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A Balcony View: Struggling with emancipation

September 27, 2010|By Gary Guerta

Limits. We all have them. For instance, this weekend we all got to see what our own personal tolerance for heat was. I already knew mine. Let's just say I prefer a more "polar ice cap" climate.

And even though it was interesting to see what it feels like to live on the surface of the sun for a few days, I prefer days where my flip-flops don't melt to the pavement.

When it comes to smoking in public, I have a greater tolerance than our local ordinances, I suppose. No, I don't endorse smoking, and I have not yet been offered any money by the big tobacco lobbyists to do so in this column. I don't think smoking in public buildings ought to be allowed, but outside? I don't care. Light up. Rock that cancer stick if you want. They're your lungs. If you don't need them, that's not my problem.

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So what's the point here? I've exceeded the threshold on an issue in my life, and I'm looking for the court of public opinion (you readers) to weigh in and let me know if I'm being rational or lacking patience. I'd really like to hear from you. Yes, I'd even like to hear from my haters on this one.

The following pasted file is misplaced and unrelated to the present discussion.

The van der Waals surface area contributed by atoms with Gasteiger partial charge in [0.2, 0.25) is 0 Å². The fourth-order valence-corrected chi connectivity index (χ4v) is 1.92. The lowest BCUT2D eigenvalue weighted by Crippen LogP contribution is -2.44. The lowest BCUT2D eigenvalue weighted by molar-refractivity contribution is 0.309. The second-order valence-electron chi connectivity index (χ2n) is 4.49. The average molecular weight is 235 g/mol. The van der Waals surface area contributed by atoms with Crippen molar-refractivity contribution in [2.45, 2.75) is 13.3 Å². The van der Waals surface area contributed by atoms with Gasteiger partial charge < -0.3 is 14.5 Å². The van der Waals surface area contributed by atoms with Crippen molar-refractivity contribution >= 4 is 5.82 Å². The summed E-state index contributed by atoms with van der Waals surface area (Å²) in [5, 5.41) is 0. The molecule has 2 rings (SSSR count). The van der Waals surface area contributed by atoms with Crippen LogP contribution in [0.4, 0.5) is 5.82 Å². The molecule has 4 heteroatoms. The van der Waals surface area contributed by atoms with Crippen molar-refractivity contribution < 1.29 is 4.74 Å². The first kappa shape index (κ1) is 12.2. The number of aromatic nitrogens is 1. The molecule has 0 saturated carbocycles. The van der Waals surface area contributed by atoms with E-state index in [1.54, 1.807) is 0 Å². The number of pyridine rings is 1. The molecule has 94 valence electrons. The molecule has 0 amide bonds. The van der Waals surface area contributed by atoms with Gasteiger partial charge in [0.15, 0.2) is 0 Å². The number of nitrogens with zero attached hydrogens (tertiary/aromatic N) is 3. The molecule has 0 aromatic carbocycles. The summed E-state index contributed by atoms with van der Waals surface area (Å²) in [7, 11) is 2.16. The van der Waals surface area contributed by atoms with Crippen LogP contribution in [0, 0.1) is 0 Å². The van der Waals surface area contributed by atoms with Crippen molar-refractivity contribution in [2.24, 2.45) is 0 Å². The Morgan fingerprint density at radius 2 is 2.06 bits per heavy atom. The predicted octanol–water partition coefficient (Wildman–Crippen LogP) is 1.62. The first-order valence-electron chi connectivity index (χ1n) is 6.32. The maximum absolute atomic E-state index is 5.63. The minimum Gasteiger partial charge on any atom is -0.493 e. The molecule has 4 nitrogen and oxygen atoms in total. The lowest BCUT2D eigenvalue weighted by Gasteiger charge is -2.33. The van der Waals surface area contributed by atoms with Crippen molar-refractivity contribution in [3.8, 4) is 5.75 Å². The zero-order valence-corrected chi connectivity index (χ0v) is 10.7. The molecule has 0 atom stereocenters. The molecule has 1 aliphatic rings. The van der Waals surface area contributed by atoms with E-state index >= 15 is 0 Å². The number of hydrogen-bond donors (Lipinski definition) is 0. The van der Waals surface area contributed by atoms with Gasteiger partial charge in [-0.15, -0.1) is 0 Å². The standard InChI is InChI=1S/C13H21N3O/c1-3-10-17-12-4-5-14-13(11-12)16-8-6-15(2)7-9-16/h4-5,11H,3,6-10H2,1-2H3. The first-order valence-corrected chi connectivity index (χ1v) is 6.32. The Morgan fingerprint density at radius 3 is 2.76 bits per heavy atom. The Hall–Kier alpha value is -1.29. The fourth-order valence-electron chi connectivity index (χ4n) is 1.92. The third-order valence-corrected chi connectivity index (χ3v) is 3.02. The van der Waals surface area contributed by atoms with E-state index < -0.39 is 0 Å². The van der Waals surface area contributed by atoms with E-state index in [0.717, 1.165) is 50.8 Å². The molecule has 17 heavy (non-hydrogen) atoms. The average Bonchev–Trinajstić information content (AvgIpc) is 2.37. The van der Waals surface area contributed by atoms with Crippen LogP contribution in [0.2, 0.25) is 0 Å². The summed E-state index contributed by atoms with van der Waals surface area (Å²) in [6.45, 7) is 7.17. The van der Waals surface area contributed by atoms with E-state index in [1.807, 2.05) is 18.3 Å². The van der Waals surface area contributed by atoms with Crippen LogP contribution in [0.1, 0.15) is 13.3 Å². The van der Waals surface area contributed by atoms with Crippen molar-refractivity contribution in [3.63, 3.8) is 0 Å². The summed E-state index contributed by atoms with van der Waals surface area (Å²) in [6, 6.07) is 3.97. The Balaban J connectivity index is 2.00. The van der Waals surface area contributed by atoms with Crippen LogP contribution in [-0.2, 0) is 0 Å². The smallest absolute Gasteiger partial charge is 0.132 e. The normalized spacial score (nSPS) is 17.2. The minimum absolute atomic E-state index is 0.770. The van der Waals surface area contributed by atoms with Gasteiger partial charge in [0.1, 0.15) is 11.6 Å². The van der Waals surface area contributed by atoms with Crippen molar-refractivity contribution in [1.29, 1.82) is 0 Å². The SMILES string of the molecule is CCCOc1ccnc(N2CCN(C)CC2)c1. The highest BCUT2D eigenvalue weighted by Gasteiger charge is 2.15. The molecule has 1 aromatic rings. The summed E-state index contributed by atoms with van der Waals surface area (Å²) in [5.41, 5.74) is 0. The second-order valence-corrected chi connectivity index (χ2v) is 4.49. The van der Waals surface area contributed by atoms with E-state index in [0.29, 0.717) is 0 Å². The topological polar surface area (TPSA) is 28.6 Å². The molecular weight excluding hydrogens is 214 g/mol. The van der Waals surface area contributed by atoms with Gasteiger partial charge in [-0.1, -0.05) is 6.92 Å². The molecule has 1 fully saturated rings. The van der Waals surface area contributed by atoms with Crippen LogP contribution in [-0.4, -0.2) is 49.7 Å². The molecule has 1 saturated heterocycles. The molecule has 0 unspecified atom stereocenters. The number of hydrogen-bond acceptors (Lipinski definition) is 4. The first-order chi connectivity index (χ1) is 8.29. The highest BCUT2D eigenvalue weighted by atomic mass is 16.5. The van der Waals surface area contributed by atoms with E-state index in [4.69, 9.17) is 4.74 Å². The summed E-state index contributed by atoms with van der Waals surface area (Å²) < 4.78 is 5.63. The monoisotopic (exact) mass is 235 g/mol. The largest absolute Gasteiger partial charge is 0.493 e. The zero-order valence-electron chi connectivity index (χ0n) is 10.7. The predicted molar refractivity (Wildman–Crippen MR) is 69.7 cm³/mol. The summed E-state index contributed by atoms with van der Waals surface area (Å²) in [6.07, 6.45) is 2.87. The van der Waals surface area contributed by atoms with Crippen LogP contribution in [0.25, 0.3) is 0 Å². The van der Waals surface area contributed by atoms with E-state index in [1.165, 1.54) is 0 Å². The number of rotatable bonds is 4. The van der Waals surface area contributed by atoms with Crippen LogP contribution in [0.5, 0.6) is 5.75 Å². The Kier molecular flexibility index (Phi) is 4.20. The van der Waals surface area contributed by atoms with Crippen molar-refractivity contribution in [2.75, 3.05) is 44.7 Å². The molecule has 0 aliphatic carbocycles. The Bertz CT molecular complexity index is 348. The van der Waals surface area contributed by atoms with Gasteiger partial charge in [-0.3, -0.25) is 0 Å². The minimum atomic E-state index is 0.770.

The issue: I've hit the ceiling on how much leeway to give my 15-year-old daughter. A couple of months ago, I refused to take her on a family vacation because in my opinion, her behavior didn't warrant it. My daughter's response was to shut me out of her life. I haven't seen or heard from her since late July.

She has been staying with my ex-wife, who has informed me that, on my custodial time, she does not have to make my daughter accessible to me, even for a discussion. I have remained optimistic that my daughter's temper tantrum would eventually subside and we could have a rational father-daughter discussion.

But the situation with my daughter has not improved, and a few weeks ago my ex-wife informed me that my daughter intended to become emancipated. Hoping to flush her out of the woods, I obliged my daughter with a bevy of information I obtained from the L.A. County Superior Court on the matter. Using my ex-wife as interpreter, I let her know that the best shot at legal emancipation would be to prove she could support herself.

I also informed her that Taco Bell was hiring and, as long as both parents agreed, she could be emancipated immediately without the court's approval.

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